Linked by Eugenia Loli on Mon 9th Oct 2006 01:31 UTC
QNX Most people haven't heard of QNX Software, though they've likely come in contact with it. The real-time operating system is used where software failure can lead to catastrophic consequences, even death - from high-speed trains to air traffic control towers to highway toll systems. It's also used in more than 100 different types of cars on the road.
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air-traffic is not on QNX
by Hae-Yu on Mon 9th Oct 2006 06:31 UTC
Hae-Yu
Member since:
2006-01-12

I work on Air Traffic systems and have since 1995. Standard Air Force and FAA equipment. Systems run on a mix of Windows 3.11, DOS, Windows NT 4, Windows 2000, Windows 95, AIX, and Solaris (various versions). That's the recorder systems, switching systems, radar mosaic (terminal and air route), and so forth. I know of no air traffic system that runs QNX, unless it's on ROM for a specific functionality inside modems, monitors or some such. All of the primary systems are PC-controlled.

Every system that does just one thing and one thing only is a very reliable system. They aren't "upgrading all the time either." I'm surprised the jokers interviewed here didn't make that distinction between critical systems and office environments.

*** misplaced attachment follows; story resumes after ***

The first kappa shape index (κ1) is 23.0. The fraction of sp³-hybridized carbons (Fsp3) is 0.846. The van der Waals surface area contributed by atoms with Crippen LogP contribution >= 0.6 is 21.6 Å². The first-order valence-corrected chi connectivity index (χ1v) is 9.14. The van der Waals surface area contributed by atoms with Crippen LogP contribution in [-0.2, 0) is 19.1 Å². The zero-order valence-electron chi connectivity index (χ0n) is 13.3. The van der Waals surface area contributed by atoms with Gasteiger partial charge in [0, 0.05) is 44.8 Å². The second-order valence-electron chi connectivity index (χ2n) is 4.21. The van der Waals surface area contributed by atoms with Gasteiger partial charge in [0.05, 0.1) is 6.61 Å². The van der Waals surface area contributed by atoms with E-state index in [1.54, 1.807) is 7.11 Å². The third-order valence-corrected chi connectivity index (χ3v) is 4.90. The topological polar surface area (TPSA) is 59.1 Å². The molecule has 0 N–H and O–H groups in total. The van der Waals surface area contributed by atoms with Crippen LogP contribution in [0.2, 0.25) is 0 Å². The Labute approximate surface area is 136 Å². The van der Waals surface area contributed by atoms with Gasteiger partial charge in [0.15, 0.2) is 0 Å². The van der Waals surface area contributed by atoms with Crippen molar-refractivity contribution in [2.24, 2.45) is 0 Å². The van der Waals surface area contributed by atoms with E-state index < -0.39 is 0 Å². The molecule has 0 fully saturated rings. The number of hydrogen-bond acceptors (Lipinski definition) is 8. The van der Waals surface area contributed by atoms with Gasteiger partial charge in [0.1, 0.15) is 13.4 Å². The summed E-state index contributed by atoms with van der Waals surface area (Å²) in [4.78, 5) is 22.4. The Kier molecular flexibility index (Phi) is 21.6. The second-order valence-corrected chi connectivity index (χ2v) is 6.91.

These systems are designed and tested as one unit. It takes years to test a new upgrade and so the OS is largely locked when it's released to service. People scoff when they hear that space shuttle laptops run Win 95, but that's what was tested and approved for a specific set of purposes. And each and every system will usually work perfectly. The amateurs in IT depts sign off at the drop of a hat, but mission critical systems take years, sometimes over a decade to approve. After they're in operation, they aren't patched or upgraded except on extremely rare circumstances. Like a cash register, the UI is locked down so the users can't create mischief. The applications on top of the OS are patched occasionally (like biannually for the real frequent ones). They have never had software issues, except for occasional application issues. In my experience, we've never had software issues so severe they took the system down. The one incident in LA 2 years ago was because of poorly written applications (that system ran Win 95/ NT 4) and poor maintenance. Virtually every problem I have had was because of hardware failure - hard drives, DATS (!!!), DAT Drives (!), keyboards, trackballs, video cards with fans, etc - the moving parts or the parts most touched.

They aren't connected to the internet, the Controllers aren't playing solitaire or Quake on them or writing their resumes. There's very little file manipulation and that is abstracted so the users don't even know it. Except in troubleshooting, floppies and CD-ROMS aren't introduced. Single-purpose built and designed systems.

The STARS system runs Solaris, but it's regarded as a failure by virtually every FAA technician who ran the older ARTS or EARTS systems. It isn't Solaris' fault - it's because Raytheon's applications on top of it are poorly written. The MEARTS system is a Lockheed Martin system that runs on almost the exact same configuration, but is extremely stable. Guess which one is being standardized on?

Edited 2006-10-09 06:33

Reply Score: 5

RE: air-traffic is not on QNX
by ValiSystem on Mon 9th Oct 2006 09:07 in reply to "air-traffic is not on QNX"
ValiSystem Member since:
2006-02-28

You did not undestood what real time OS is. It's not a matter of stability or reliability. It's matter of real time. Only a real time of can garantee to give you the correct answer in the accurate time.